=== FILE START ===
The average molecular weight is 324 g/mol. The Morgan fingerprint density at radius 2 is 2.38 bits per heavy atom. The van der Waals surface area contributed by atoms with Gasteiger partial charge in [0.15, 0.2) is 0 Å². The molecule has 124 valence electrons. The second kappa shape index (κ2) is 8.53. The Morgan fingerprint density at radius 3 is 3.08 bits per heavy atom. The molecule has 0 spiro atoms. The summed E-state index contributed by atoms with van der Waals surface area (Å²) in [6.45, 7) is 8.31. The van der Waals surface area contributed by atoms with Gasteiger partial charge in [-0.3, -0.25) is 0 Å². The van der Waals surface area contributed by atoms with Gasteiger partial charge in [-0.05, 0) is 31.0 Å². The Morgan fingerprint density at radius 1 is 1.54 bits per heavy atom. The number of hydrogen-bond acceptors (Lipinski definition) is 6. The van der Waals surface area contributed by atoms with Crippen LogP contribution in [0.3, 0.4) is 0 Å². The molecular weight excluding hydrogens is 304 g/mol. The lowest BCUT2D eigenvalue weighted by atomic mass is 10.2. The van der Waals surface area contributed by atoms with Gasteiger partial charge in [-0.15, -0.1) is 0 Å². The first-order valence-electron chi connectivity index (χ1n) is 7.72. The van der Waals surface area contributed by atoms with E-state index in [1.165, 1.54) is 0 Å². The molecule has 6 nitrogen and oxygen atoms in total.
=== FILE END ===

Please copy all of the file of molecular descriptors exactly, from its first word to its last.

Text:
The average molecular weight is 324 g/mol. The Morgan fingerprint density at radius 2 is 2.38 bits per heavy atom. The van der Waals surface area contributed by atoms with Gasteiger partial charge in [0.15, 0.2) is 0 Å². The molecule has 124 valence electrons. The second kappa shape index (κ2) is 8.53. The Morgan fingerprint density at radius 3 is 3.08 bits per heavy atom. The molecule has 0 spiro atoms. The summed E-state index contributed by atoms with van der Waals surface area (Å²) in [6.45, 7) is 8.31. The van der Waals surface area contributed by atoms with Gasteiger partial charge in [-0.3, -0.25) is 0 Å². The van der Waals surface area contributed by atoms with Gasteiger partial charge in [-0.05, 0) is 31.0 Å². The Morgan fingerprint density at radius 1 is 1.54 bits per heavy atom. The number of hydrogen-bond acceptors (Lipinski definition) is 6. The van der Waals surface area contributed by atoms with Crippen LogP contribution in [0.3, 0.4) is 0 Å². The molecular weight excluding hydrogens is 304 g/mol. The lowest BCUT2D eigenvalue weighted by atomic mass is 10.2. The van der Waals surface area contributed by atoms with Gasteiger partial charge in [-0.15, -0.1) is 0 Å². The first-order valence-electron chi connectivity index (χ1n) is 7.72. The van der Waals surface area contributed by atoms with E-state index in [1.165, 1.54) is 0 Å². The molecule has 6 nitrogen and oxygen atoms in total.